Gloucestershire needs £600m and 15 years
It will take more than a decade and over half a billion pounds to get roads in the South West, including Gloucestershire, back up to scratch.
It would cost councils in the region an estimated £659 million and 15 years to get roads back to a reasonable standard, according to the councils that responded to the Annual Local Authority Road Maintenance (ALARM) survey.
The Asphalt Industry Alliance (AIA), which runs the survey, said while the Chancellor’s additional £2.5 billion pothole pledge was a step in the right direction, it was not enough to plug the gap in local road maintenance budgets, let alone the rising backlog of repairs.
Councils in the south west have filled 250,643 potholes in the most recent year.
They’ve also had to pay out £2.1 million in compensation to road users as a result of highways issues.
Gloucestershire County Councillor Vernon Smith (C, Tewkesbury East), cabinet member for highways, said: “We are halfway through our five-year £150 million investment into highways; we have been delivering more resurfacing schemes than ever before, and using prevention techniques such as surface dressing to stop potholes from forming.
“Even though we have changed our service to focus on emergency repairs at the moment, we are still out there making the network safe for those who have to travel.
“That said, we cannot fix highways unless people report issues straight to us, so please go to our website and tell us about anything you spot on the network.”
The AIA said the Government’s £2.5 billion pothole pledge over five Thyears is a fraction of the estimated £11.14 billion over 11 years needed nationally, in time and money, to bring local roads up to a decent maintainable standard.
It also found English and Welsh local authorities are reporting a shortfall in carriageway maintenance funding of £826.6 million a year – equivalent to £4.9 million per authority – up 8 per cent on last year.
Average highway maintenance budgets were down 16 per cent this year, from £24.5 million in 2018/19 to £20.7 million per authority in 2019/20.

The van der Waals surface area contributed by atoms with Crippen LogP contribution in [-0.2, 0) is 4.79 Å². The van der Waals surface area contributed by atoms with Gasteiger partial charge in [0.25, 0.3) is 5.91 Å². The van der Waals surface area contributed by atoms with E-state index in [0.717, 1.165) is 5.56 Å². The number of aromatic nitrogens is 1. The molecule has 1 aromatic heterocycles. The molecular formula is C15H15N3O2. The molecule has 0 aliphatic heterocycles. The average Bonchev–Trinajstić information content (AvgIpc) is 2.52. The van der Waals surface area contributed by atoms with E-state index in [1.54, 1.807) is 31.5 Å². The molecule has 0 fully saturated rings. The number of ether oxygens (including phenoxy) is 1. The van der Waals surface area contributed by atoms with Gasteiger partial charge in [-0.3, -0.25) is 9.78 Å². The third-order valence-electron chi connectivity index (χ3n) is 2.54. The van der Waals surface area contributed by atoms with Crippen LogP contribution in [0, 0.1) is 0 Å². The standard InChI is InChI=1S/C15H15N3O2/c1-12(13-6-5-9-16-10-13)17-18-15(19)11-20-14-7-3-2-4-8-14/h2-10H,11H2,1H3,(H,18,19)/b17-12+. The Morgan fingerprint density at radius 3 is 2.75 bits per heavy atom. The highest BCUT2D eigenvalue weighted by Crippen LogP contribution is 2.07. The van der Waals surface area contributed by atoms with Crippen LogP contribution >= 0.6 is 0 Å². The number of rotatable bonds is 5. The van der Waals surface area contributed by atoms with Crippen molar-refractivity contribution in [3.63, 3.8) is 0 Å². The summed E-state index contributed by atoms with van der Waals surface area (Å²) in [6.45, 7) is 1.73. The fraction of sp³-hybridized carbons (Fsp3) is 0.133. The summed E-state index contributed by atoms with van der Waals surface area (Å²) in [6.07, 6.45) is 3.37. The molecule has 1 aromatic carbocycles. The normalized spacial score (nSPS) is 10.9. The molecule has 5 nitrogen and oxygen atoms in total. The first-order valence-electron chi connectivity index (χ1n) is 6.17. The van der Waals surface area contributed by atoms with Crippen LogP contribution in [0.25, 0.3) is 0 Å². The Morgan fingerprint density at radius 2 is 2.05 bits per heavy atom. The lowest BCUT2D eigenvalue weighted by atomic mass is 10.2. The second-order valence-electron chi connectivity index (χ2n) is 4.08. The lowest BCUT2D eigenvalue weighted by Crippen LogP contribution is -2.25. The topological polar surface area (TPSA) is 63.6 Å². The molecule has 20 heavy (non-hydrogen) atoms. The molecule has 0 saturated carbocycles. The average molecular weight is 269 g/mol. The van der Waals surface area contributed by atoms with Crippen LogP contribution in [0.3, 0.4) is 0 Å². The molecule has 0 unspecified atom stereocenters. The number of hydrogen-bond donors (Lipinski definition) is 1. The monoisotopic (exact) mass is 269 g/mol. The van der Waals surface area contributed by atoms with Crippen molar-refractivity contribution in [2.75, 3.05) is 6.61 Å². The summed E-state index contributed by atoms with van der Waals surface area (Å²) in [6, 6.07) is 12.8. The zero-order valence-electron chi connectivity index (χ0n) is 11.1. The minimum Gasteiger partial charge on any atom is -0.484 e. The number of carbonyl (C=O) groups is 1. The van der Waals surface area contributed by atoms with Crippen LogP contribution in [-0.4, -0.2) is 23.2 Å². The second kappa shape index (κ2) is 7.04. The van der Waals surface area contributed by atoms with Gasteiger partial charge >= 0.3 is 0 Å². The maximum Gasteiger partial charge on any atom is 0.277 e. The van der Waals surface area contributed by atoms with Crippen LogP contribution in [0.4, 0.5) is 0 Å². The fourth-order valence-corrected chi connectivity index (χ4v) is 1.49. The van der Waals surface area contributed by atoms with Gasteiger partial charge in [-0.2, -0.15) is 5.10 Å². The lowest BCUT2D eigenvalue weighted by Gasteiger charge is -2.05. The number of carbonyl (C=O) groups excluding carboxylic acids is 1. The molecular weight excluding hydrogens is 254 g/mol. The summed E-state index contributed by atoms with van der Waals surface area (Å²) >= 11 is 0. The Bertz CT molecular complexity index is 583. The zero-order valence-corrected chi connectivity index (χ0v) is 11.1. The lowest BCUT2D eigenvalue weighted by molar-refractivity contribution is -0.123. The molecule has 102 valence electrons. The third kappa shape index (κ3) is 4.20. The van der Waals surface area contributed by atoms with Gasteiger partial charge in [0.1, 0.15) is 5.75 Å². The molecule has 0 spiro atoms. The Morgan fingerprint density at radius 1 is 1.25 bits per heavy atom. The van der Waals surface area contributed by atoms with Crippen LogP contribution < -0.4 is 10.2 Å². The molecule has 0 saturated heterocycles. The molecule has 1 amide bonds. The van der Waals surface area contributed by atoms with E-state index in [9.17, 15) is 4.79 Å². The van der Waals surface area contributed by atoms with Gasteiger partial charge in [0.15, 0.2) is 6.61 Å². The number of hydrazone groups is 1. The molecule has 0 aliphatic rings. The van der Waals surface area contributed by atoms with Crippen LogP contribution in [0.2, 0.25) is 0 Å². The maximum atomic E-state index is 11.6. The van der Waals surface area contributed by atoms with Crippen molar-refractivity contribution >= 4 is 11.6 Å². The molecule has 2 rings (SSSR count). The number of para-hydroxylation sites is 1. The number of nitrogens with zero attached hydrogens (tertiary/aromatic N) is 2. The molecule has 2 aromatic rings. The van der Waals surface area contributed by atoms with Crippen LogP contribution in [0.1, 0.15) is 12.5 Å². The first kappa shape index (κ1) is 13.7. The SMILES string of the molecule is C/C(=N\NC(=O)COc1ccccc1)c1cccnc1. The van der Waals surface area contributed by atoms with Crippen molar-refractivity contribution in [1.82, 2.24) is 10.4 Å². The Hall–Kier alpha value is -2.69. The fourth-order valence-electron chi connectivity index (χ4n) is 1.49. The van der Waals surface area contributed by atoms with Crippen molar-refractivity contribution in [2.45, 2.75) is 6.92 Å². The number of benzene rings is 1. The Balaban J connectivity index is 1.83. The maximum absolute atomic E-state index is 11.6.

Roads across the country were found to be declining in quality.
This year there are 7,240 fewer miles of roads reported to be in a good structural condition (with 15 years or more of life remaining) and 1,100 more miles of roads classed as poor (with less than five years’ life remaining), bringing the total in this category to 42,675 miles.
Rick Green, chairman of the AIA, said: “Highway maintenance budgets have dropped back to where they were two years ago.
“Over the past 25 years we have repeatedly seen this pattern of short-term cash injections to stem accelerating decline, only to be followed by further years of underfunding. This stop-start approach has been wasteful and does nothing to improve the condition of the local road network on which we all rely.
“In fact, it has just contributed to a rising bill to put things right.
“The £2.5 billion extra funding over the next five years announced in the Budget will certainly be welcomed by hard-pressed local authority highway teams dealing with increasing demands on smaller budgets, as well as the effects of extreme weather events, such as the recent storms, on an ageing network.
“However, £500 million extra a year divided across English local authorities is a long way off the one-time catch-up cost of £11.14 billion that ALARM 2020 indicates is needed to bring our local roads across England, London and Wales up to a level from which they can be maintained cost effectively going forward.
“What’s needed is additional and sustained investment to help underpin the Government’s levelling-up strategy and social cohesion goals, as well as complement its ambitions for more sustainable modes of transport.
“Twenty-five years on and we are dealing with new and unprecedented challenges and understandably resources will need to be prioritised accordingly in the short-term. Looking ahead, however, a sustainably-funded, well-maintained local road network will be key to supporting recovery and regrowth.”